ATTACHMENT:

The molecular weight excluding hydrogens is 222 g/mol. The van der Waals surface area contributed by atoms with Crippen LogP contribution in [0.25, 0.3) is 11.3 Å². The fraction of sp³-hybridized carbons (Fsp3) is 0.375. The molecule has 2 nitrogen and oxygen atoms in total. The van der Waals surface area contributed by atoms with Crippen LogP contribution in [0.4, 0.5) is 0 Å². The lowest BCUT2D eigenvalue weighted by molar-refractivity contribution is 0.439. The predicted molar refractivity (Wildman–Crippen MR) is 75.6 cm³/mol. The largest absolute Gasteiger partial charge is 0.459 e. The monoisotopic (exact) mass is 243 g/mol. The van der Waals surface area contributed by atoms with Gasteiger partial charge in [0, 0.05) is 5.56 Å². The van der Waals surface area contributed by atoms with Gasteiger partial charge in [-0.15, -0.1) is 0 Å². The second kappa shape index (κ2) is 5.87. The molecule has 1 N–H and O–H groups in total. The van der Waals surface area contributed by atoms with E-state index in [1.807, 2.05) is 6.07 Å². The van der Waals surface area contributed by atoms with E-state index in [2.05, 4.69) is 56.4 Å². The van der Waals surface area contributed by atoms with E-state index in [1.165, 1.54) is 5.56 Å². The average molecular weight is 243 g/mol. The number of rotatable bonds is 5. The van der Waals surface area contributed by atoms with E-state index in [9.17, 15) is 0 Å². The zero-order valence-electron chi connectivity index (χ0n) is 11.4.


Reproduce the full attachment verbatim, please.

The molecular weight excluding hydrogens is 222 g/mol. The van der Waals surface area contributed by atoms with Crippen LogP contribution in [0.25, 0.3) is 11.3 Å². The fraction of sp³-hybridized carbons (Fsp3) is 0.375. The molecule has 2 nitrogen and oxygen atoms in total. The van der Waals surface area contributed by atoms with Crippen LogP contribution in [0.4, 0.5) is 0 Å². The lowest BCUT2D eigenvalue weighted by molar-refractivity contribution is 0.439. The predicted molar refractivity (Wildman–Crippen MR) is 75.6 cm³/mol. The largest absolute Gasteiger partial charge is 0.459 e. The monoisotopic (exact) mass is 243 g/mol. The van der Waals surface area contributed by atoms with Gasteiger partial charge in [0, 0.05) is 5.56 Å². The van der Waals surface area contributed by atoms with Gasteiger partial charge in [-0.15, -0.1) is 0 Å². The second kappa shape index (κ2) is 5.87. The molecule has 1 N–H and O–H groups in total. The van der Waals surface area contributed by atoms with E-state index in [1.807, 2.05) is 6.07 Å². The van der Waals surface area contributed by atoms with E-state index in [2.05, 4.69) is 56.4 Å². The van der Waals surface area contributed by atoms with E-state index in [1.165, 1.54) is 5.56 Å². The average molecular weight is 243 g/mol. The number of rotatable bonds is 5. The van der Waals surface area contributed by atoms with E-state index in [9.17, 15) is 0 Å². The zero-order valence-electron chi connectivity index (χ0n) is 11.4.